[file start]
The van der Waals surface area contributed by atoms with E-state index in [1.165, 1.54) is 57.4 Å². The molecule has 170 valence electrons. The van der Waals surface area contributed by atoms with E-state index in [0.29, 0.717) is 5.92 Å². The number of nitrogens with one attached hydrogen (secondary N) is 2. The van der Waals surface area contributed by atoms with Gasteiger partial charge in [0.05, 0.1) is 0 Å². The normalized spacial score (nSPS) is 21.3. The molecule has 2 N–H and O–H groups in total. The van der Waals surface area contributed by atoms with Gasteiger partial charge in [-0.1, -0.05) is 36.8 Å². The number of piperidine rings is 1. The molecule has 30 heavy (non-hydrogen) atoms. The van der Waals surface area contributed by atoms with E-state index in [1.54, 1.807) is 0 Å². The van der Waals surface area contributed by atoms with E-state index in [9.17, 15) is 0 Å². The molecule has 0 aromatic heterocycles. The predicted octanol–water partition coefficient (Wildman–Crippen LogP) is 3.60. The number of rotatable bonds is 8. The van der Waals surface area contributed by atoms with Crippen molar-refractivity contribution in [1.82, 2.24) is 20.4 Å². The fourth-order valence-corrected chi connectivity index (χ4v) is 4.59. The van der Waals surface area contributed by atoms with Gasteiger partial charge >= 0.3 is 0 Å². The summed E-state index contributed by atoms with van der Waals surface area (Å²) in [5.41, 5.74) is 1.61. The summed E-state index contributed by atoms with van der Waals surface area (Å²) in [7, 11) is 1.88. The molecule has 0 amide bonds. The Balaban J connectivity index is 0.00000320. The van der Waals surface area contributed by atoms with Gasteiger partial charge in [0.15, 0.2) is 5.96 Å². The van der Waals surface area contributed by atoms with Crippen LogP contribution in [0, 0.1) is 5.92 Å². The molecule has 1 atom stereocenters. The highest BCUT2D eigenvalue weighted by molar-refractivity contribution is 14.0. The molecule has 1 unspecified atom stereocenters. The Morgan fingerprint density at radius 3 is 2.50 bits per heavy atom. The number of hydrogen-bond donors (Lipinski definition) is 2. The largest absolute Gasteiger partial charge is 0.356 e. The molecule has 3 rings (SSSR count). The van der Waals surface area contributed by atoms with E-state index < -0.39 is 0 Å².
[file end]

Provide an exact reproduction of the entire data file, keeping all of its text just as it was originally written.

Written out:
The van der Waals surface area contributed by atoms with E-state index in [1.165, 1.54) is 57.4 Å². The molecule has 170 valence electrons. The van der Waals surface area contributed by atoms with E-state index in [0.29, 0.717) is 5.92 Å². The number of nitrogens with one attached hydrogen (secondary N) is 2. The van der Waals surface area contributed by atoms with Gasteiger partial charge in [0.05, 0.1) is 0 Å². The normalized spacial score (nSPS) is 21.3. The molecule has 2 N–H and O–H groups in total. The van der Waals surface area contributed by atoms with Gasteiger partial charge in [-0.1, -0.05) is 36.8 Å². The number of piperidine rings is 1. The molecule has 30 heavy (non-hydrogen) atoms. The van der Waals surface area contributed by atoms with E-state index in [1.54, 1.807) is 0 Å². The van der Waals surface area contributed by atoms with E-state index in [9.17, 15) is 0 Å². The molecule has 0 aromatic heterocycles. The predicted octanol–water partition coefficient (Wildman–Crippen LogP) is 3.60. The number of rotatable bonds is 8. The van der Waals surface area contributed by atoms with Crippen molar-refractivity contribution in [1.82, 2.24) is 20.4 Å². The fourth-order valence-corrected chi connectivity index (χ4v) is 4.59. The van der Waals surface area contributed by atoms with Gasteiger partial charge >= 0.3 is 0 Å². The summed E-state index contributed by atoms with van der Waals surface area (Å²) in [5.41, 5.74) is 1.61. The summed E-state index contributed by atoms with van der Waals surface area (Å²) in [7, 11) is 1.88. The molecule has 0 amide bonds. The Balaban J connectivity index is 0.00000320. The van der Waals surface area contributed by atoms with Gasteiger partial charge in [0.15, 0.2) is 5.96 Å². The van der Waals surface area contributed by atoms with Crippen LogP contribution in [0, 0.1) is 5.92 Å². The molecule has 1 atom stereocenters. The highest BCUT2D eigenvalue weighted by molar-refractivity contribution is 14.0. The molecule has 1 unspecified atom stereocenters. The Morgan fingerprint density at radius 3 is 2.50 bits per heavy atom. The number of hydrogen-bond donors (Lipinski definition) is 2. The largest absolute Gasteiger partial charge is 0.356 e. The molecule has 3 rings (SSSR count). The van der Waals surface area contributed by atoms with E-state index < -0.39 is 0 Å².